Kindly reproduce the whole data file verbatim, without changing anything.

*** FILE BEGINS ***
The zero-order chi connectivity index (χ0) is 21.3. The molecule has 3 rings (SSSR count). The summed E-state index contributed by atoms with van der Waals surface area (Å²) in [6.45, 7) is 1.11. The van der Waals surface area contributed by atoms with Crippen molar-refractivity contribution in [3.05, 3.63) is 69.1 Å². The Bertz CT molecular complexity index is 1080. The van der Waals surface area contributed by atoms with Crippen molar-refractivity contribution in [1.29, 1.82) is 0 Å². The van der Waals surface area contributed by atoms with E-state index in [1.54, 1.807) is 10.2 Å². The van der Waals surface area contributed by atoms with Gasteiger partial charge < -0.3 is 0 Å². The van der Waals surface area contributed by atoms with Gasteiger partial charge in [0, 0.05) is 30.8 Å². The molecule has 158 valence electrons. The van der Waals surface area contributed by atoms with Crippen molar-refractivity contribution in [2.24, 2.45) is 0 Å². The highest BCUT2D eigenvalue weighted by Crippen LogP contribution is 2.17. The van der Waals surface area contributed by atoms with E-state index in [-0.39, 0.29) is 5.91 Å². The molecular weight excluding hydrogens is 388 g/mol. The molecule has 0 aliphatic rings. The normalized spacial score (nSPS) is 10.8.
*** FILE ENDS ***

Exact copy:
The zero-order chi connectivity index (χ0) is 21.3. The molecule has 3 rings (SSSR count). The summed E-state index contributed by atoms with van der Waals surface area (Å²) in [6.45, 7) is 1.11. The van der Waals surface area contributed by atoms with Crippen molar-refractivity contribution in [3.05, 3.63) is 69.1 Å². The Bertz CT molecular complexity index is 1080. The van der Waals surface area contributed by atoms with Crippen molar-refractivity contribution in [1.29, 1.82) is 0 Å². The van der Waals surface area contributed by atoms with E-state index in [1.54, 1.807) is 10.2 Å². The van der Waals surface area contributed by atoms with Gasteiger partial charge < -0.3 is 0 Å². The van der Waals surface area contributed by atoms with Gasteiger partial charge in [0, 0.05) is 30.8 Å². The molecule has 158 valence electrons. The van der Waals surface area contributed by atoms with Crippen molar-refractivity contribution in [2.24, 2.45) is 0 Å². The highest BCUT2D eigenvalue weighted by Crippen LogP contribution is 2.17. The van der Waals surface area contributed by atoms with E-state index in [-0.39, 0.29) is 5.91 Å². The molecular weight excluding hydrogens is 388 g/mol. The molecule has 0 aliphatic rings. The normalized spacial score (nSPS) is 10.8.